Databases - MS Access


There are several versions of MS Access Applications written in one version are not backward compatible (but the data can be made backward compatible).

I have an application written in MS Access 97. It needs to be modified (but not converted) to run in each of the later versions. It must not be "read only" to be "modified".

MS Access 97 is one of the best products Microsoft has ever produced ... even the help is pretty good. However, they keep fiddling with it and reducing its user friendliness. There is basically no backward compatibility.

In Access XP (2002), the help is missing several critical topics and is actually wrong in others (it shows the older, no longer supported, way to accomplish certain functions).

MS Access 2007 uses a different (and much simpler) method to popup a calendar to select dates.

MS Access 2010 broke the date function. Use CDate(Now) instead.

DAO Object Model

The DBEngine object is the top level object in the DAO object model.

It contains 1 or more Workspaces (aka sessions)

A Workspace contains 1 or more Databases (a collection of tables, linked tables, and queries).

Methods vs Actions

Many commands have both a method and an action. For instance, DoCmd.OpenForm performs the same action as OpenForm in a macro.

In general, I never write macros.

Menu Commands

MS Access does not provide methods for all possible menu commands. However, there are constants to perform all menu actions via DoCmd.RunCommand. If you use the Access 97 SR II wizard to create a command button, it will use the obsolete form - DoMenuItem acMenuVer70 indicates that this is using Access 95 syntax.

The help also says that the only way to determine the numerical values that represent the various commands is to use the Macro editor "in an earlier version of MS Access". Hum, more worthless help.


The toggle button does not work when Form.AllowEdits is disabled. Therefore, enable edits and use the datafield.Locked property to control when a field can be edited.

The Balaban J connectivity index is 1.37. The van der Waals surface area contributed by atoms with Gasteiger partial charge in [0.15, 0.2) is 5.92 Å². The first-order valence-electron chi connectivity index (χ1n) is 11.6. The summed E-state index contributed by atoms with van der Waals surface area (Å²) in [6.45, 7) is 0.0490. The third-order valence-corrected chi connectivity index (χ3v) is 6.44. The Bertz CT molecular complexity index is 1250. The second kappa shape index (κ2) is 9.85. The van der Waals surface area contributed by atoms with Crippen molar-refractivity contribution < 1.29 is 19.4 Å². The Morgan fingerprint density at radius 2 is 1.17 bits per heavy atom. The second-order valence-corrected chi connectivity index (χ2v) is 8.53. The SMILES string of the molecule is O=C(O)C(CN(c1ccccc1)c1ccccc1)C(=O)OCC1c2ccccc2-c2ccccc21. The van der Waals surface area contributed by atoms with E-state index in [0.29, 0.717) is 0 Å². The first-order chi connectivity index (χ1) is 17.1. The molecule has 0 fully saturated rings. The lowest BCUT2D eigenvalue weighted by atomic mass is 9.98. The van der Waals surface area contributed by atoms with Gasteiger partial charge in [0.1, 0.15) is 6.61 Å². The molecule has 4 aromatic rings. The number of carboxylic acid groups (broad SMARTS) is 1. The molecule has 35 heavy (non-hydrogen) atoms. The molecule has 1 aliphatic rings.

Calculated Values

When a field - [Quantity] - contains a numeric value, this is how to use it in a string. produces Notice - for positive values, Str() adds a leading space where the sign would go, but Format() doesn't.

Getting Data into Word Documents

This produces a tab delimited file with strings in double quotes. A currency field contains a dollar sign, but a computed field does not even though its format is set to currency.

The following is from schema.ini which is in the same directory and has the same date & time as the associated txt file.

Other Methods

Use Tools / Office Links / Publish It with MS Word to create a new Word document with the data in a table.

Use Tools / Office Links / Merge It with MS Word to ????

Clearing a Table

There is no obvious way to delete all the records in a table and to get the AutoNumber (autoincrement) fields to start over. I suppose that a Delete Query would remove the records. Then select SaveAs, delete the original table, and rename the new table to the original name. Finally, you would need to compact the database (to recover the space used by the original table).

This would be useful after testing a new form (which generates records that are for test only).

The Delphi Database Desktop provides an Empty function.

Testing a field value

  If SomeField <> "Ship" Then

  End If
fails if SomeField is null. Well, that makes no sense at all. I automatically assumed that the null values should also match. The correct, non-obvious code is
  (SomeField <> "ship") Or (IsNull(SomeField))
This should also work
  (Nz(SomeField) <> "ship")


See the scale mode property.

Tab Controls

There is no way to gray out a single tab. Font, Back Color, and the like are not available on a per tab basis. The only property you can use is Visible. (You could load a different picture ... but I don't use pictures.)

Of course, conditionally hiding controls violates all the good user interface design practices - graying things out is much more user friendly.

The "Tab Control Help" sucks.

There is a problem when reading values from a field - Sometimes the value is null, other times it is "no", and occasionally the form actually writes "no" to the table. I can't figure out why.
  If IsNull(AssemblyTypeID_UIField.Value) _
      Or AssemblyTypeID_UIField.Value = "no" Then

Format Property

On both Forms and Reports, if you make the mistake of using the Format property of a Text box (UIEdit), then the contents will be truncated at 255 characters. (MS Access 97 SR2)

That's right. I had a memo field with about 300 characters in it. The Format property had a greater than (>) to force the display to show/print upper case only. Well, in both cases, only 255 characters were shown. On top of that, the form showed both upper and lower case letters.

As usual, the help does not indicate that this is how it is supposed to work.

References / Additional Reading

Tips for Access Database Users by Allen Browne
There are many tips, including several on comboboxes. Also, I specifically want to remember that the following are available
Creating an Audit Log
Carry data over to new record
Fill a ListBox or Combo using code

Help from
List/Combo Boxes

Author: Robert Clemenzi
URL: http:// / Databases / MSAccess / index.html